This chapter explores the influence of social landscapes, focusing on Russian gender and sexuality (G&S) education under a conservative turn. While the policy banning of ‘propaganda of homosexuality’ declared by the authorities should change public opinion against homosexuality and gender equality in theory, this chapter shows policy is only the beginning of Russian debates. Drawing on interview and survey data, this chapter shows that the laws have not stabilised the narratives of how to deal with gender and sexualities in education completely; and that the Russian education system’s attempts at inculcation of the younger generation in some ways inspired youth curiosity.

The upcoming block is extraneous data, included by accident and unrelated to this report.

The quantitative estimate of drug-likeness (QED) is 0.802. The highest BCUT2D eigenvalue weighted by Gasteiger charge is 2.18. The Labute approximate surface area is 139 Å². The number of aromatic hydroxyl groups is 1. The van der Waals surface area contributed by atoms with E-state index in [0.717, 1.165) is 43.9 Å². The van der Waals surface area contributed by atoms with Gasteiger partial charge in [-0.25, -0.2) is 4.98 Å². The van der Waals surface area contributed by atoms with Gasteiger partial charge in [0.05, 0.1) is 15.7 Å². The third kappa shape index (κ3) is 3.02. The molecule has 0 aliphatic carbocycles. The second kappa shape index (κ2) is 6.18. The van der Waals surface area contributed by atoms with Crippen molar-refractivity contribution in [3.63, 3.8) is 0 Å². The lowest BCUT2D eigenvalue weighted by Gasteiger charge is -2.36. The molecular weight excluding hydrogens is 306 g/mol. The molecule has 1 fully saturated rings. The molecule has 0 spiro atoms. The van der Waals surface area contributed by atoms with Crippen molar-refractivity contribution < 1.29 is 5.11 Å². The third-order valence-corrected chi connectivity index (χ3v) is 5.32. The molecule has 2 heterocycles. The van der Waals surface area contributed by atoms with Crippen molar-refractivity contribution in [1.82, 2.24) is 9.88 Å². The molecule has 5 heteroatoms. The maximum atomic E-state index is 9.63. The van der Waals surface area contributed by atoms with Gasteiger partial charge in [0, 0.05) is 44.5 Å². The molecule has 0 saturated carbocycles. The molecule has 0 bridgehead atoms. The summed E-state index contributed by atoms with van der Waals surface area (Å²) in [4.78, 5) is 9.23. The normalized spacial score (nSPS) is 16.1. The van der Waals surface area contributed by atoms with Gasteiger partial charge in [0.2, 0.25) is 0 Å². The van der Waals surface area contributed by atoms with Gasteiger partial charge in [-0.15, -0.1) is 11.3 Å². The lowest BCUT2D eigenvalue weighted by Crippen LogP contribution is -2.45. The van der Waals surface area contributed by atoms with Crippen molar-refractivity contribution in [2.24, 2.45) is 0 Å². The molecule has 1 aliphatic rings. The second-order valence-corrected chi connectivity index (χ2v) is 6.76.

The article attempts to identify major factors of the nationalization of the vote in contemporary Russia using the two level approach: the between- and within-region. The former compares regions as units of analysis while the latter additionally takes into account voting in municipalities to obtain levels of voting homogeneity within the regions. The study uses data from the last 2012–2016 national-regional electoral cycle investigating both federal and regional election results. Following Ishiyama (2002) for the between-region level of analysis the Regional Party Vote Inequality index has been utilized. The Party Nationalization Score proposed by Jones and Mainwaring (2003) has been applied to the measurement of voting territorial diversity at the within-region level. The results show that regional political factors may be still considered as major drivers of the nationalization of the vote as it did in the 1990s. The difference is that in politically recentralized Russia non-competitive regions headed by politically strong governors provides between-region inequality rather than contributing to nationalization. At the same time, the similarity continues in the ability of governors’ “political machines” to contribute homogeneity of the vote, but only within their regions.